Maskanda or maskandi is a Zulu folk kind of music, which has evolved and has become big in South Africa. In Durban they called it ‘‘The music played by the man on the move, the modern minstrel, today’s troubadour.” It is the music of the man walking the long miles to a bride or to meet with his chief; a means of transport. I mean even when I go home to KZN (KwaZulu Natal) and most taxis play this music from Johannesburg to KZN and trust me, we don’t get tired of it. For some reason I like to believe that because of its vibrancy and energy it breathes it helps keep the driver awake for those hours we are on the road. Maskandi music tells us of many stories of our society, about one’s view of life and personal experiences. This style of music is distinguished by an instrumental flourish (izihlabo) that sets the tone at the beginning of each song, in a picked guitar style and rapidly spoken section of Zulu praise poetry, called “izibongo“.
The content is not always praise, though, and with pop, house and other influences colouring maskandi it has become more about the story telling ethic and the modern migrant culture, than simply about the musical style. Our music has become a trend even DJs are sampling it for parties and clubs. Most people have a copy or two of maskandi music in their cars or at home and for different reasons. People often want to be classified as Zulu even when they are not, they want to fit in probably because our race is very dominant. It is amazing just how diverse maskandi music is within KZN alone due to our small differences of accents in song and dance. If you watch a concert with maskandi musicians alone you would notice difference in every presentation when it comes to singing and dancing and you will love it. There are songs that when they play I feel so proud and comfortable being a Zulu and would not trade it for anything. If there is any music genre and style that could have represented the Zulu nation better except Isicathamiya its maskandi.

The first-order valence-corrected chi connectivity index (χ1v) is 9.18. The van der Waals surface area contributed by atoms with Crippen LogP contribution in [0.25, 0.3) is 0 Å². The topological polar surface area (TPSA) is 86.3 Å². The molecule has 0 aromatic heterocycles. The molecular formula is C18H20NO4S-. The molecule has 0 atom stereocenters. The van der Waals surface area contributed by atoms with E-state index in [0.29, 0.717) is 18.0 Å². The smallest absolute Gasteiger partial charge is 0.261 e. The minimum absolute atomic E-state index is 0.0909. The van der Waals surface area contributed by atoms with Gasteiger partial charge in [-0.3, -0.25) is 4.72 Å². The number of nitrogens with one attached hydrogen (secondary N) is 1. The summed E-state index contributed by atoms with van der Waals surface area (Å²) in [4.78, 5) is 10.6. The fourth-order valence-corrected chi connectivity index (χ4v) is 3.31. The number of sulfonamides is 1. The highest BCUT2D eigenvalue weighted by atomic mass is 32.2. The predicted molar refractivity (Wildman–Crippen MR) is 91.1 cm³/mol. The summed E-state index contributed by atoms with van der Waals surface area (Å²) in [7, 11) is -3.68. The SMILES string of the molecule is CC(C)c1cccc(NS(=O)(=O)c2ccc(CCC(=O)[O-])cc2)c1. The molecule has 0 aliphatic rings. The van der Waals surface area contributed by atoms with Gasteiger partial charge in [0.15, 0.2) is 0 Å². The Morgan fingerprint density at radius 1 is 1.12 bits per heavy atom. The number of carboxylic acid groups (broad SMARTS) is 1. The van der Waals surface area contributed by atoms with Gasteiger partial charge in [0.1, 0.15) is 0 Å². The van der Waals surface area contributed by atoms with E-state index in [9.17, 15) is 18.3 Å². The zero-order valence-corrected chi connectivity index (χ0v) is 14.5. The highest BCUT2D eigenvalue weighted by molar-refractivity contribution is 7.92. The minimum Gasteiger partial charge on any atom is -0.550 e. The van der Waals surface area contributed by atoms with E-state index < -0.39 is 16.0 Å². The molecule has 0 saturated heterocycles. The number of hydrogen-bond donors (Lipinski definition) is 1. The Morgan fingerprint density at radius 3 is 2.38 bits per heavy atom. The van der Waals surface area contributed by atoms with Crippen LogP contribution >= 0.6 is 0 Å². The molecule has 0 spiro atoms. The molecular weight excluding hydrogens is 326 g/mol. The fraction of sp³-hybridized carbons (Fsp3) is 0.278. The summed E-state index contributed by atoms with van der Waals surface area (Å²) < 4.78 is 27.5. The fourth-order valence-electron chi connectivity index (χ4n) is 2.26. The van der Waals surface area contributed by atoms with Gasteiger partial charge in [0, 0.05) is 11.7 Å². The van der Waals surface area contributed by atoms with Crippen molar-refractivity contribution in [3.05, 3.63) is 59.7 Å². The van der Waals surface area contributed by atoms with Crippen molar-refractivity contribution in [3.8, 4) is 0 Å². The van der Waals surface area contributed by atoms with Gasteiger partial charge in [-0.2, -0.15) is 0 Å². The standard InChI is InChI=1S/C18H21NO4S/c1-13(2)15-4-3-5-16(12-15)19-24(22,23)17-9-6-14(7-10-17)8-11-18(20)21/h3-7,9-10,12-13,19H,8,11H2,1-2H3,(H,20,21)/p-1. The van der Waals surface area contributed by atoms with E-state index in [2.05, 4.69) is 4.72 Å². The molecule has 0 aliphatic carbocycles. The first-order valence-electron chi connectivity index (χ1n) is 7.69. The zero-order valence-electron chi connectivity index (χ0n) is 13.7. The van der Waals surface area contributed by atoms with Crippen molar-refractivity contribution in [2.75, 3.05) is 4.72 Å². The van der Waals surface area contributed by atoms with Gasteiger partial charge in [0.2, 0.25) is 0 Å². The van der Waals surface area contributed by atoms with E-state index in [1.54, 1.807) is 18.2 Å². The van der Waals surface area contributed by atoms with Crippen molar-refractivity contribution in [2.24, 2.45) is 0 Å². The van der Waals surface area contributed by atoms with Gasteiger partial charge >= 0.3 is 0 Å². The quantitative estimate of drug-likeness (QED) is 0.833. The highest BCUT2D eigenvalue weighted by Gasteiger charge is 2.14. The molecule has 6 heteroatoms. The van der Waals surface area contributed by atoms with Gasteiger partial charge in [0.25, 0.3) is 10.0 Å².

My father was a guitarist, unfortunately he passed before he could teach me how to play it. Now I am a pianist and God knows how much I always wanted to learn how to play a guitar. As far as who is the biggest name right now in the industry it’s hard to tell because most radio stations are modern dominated, meaning they mostly play jazz, kwaito, house, R&B etc. Few stations that are traditionally based do play deep African tunes; Late Bhekumuzi Luthuli, Thokozani Langa (who sounds like Bhekumuzi Luthuli in most of his first albums), Amageza Amahle, Ithwasa lami (Mtshengiseni Mkhwanazi), Shabalala Rhythm, Imithente, Amashayina, Phuzekhemisi and many more like Bhekumuzi Luthuli’s son.
By Siphiwe Nkabinde
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